In the comparison of the above with the pluses of Honda’s ATF DW1, you will find that both reduce your gas bill, both protect the fluid against the evil oxidation process, and your parts are blessed with extended life.
So, what are the negatives of using Idemitsu’s ATF Type-H Plus? The lifespan of the Idemitsu ATF is a little bit shorter than that of the ATF DW-1, and the price difference it brings might not make up for the same, in most cases.
There is a question of whether the quality is the same as Honda’s OEM. Some people state that Honda’s DW-1 contains substances that can’t be easily replicated in other brands (it’s a bit like the Colonel’s secret recipe at KFC). I think this is not a big problem. Idemitsu can not make this product 100% the same as Honda while the price is much lower.
Valvoline Maxlife Multi-vehicle ATF
This is a synthetic formulated transmission fluid that has undergone extensive testing to ensure that it is compatible with a wide range of vehicles. When looking at Valvoline’s product information sheet, this lubricant is shown to be compatible with Honda’s DW1.
Valvoline claims that Maxlife provides these benefits:
- Helps reduce varnish and transmission wear.
- Superior anti-shudder performance.
- Provides greater film protection and excellent flow properties at high and low temperatures, respectively.
- Much cheaper than Honda OEM
- Contains cleaning additives
- Prevent leaks in transmission seals
Again comparing these with the advantages of Honda’s and Idemitsu’s offerings, I can see a similarity through enhanced smooth-shifting, great flow when temperatures get cooler, and protection against wear and tear.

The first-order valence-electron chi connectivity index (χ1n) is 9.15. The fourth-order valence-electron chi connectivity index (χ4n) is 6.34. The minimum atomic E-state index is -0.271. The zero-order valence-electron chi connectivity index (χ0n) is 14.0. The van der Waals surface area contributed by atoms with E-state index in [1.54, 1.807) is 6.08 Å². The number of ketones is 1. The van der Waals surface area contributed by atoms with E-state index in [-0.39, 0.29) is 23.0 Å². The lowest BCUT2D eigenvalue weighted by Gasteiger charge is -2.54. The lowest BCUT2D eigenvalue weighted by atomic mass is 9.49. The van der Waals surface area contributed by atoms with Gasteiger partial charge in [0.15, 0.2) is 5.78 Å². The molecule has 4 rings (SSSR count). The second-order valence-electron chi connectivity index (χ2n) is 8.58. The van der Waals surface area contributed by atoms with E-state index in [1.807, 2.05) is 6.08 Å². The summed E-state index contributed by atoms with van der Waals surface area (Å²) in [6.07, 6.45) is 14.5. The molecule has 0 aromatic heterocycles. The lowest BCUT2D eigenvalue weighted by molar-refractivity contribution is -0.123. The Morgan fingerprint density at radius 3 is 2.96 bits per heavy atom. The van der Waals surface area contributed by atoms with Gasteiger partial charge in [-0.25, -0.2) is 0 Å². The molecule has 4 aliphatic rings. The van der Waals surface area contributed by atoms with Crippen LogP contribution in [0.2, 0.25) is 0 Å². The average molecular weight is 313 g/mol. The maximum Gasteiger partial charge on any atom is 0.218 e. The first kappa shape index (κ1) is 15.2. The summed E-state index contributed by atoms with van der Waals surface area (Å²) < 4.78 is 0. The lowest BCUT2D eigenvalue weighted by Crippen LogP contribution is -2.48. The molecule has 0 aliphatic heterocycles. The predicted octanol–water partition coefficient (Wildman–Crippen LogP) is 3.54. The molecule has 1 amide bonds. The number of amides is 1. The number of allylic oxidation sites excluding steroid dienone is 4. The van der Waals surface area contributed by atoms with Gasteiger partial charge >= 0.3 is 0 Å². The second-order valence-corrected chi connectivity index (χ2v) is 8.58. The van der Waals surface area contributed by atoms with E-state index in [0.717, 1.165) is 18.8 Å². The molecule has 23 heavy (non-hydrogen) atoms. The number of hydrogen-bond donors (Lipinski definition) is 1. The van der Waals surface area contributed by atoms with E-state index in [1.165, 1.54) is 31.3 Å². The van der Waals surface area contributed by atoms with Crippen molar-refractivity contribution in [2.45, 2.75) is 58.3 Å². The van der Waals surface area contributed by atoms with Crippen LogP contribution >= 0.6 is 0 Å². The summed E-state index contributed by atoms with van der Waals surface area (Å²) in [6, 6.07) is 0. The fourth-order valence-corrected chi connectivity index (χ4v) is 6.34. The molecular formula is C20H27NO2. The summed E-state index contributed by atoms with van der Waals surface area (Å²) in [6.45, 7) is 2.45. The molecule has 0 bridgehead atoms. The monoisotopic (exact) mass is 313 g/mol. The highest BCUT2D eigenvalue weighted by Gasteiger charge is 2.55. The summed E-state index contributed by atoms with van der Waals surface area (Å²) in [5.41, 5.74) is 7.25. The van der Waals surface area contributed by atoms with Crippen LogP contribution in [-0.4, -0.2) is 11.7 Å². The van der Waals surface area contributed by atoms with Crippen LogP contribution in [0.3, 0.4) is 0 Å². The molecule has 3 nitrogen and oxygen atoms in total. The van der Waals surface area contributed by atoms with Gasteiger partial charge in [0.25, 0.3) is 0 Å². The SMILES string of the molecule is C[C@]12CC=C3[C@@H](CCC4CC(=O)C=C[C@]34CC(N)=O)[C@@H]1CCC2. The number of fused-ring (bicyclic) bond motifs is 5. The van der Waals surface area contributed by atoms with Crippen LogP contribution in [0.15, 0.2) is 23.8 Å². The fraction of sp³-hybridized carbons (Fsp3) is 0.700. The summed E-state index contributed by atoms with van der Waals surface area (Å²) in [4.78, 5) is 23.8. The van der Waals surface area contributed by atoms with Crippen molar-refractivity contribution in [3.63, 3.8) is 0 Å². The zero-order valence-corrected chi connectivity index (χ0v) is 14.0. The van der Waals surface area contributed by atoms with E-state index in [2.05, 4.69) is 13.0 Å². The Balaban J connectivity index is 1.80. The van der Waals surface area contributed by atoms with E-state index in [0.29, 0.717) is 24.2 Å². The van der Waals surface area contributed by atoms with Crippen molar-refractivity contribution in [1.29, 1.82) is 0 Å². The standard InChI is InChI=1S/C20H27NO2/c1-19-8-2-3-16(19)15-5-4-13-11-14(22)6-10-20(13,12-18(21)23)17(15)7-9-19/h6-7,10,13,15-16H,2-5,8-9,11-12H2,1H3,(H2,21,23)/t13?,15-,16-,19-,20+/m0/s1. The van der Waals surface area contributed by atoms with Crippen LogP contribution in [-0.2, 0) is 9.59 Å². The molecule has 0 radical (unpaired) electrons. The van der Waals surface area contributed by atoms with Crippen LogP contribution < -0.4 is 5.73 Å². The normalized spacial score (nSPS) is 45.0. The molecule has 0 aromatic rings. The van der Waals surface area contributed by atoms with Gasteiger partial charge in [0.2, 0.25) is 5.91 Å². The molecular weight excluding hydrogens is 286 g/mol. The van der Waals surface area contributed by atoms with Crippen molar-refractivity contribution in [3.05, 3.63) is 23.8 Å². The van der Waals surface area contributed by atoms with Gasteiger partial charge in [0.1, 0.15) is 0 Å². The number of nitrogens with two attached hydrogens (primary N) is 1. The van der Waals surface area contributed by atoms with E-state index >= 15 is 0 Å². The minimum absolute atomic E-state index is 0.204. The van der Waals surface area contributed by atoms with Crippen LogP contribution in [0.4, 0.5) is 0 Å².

So, should you rush out and grab a bottle of Valvoline MaxLife? Well, here is something that you should concern about when using it as Honda DW-1 substitute. Most multi-vehicle ATFs can’t meet specific OEM requirements as they are manufactured to perform on a range of vehicles with different OEM needs.
There have been a couple of labs that compared the products and found that MaxLife lacked some key ingredients that were found in DW-1. This makes the product come with several risks, like the loss of warranty coverage and uncertainty of compatibility, which sometimes may or may not be worth taking.
LubeGard Red or platinum
What pluses does using Lubeguard’s products have? Well, it’s pretty much the same as the others I have listed. You will get:
- Better anti-shudder performance.
- Less noise from the transmission
- The fluid is protected against oxidation.
- Your transmission’s components suffer less wear and tear.
One point of difference is that LubeGard doesn’t use additives that are sourced from sperm whales. The company produced its own substitute product, which when compared with those using sperm whale additives.
LubeGard isn’t completely bulletproof, though. There have been some issues with a harsh shifting of gears and O-rings developing leaks. Yet, in saying that, LubeGard does have its fans across the online forums.
Well, even with the plenty of advantages surrounding the LubeGard ATF, the harsh shift or O-rings developing leaks are some bad news for some Honda Accord owners. If you own an Accord, please keep in mind this point.
Those are some of the best alternatives to the DW-1 that I could find. They all come at a lower price than Honda OEM ATF. I would recommend any of them, but the Idemitsu ATF type-H Plus would be my best pick (check out its pros). Moreover, the fact that Idemitsu is a certified OEM Honda ATF supplier makes it a trustworthy choice.
However, each piece comes with its pros and cons, and you have to be wise to decide what is best for your specific Honda model. However, always remember that DO NOT mix any different transmission fluids. If you want to change the atf brand, please do the drain and fill. In some cases, you need to flush your transmission.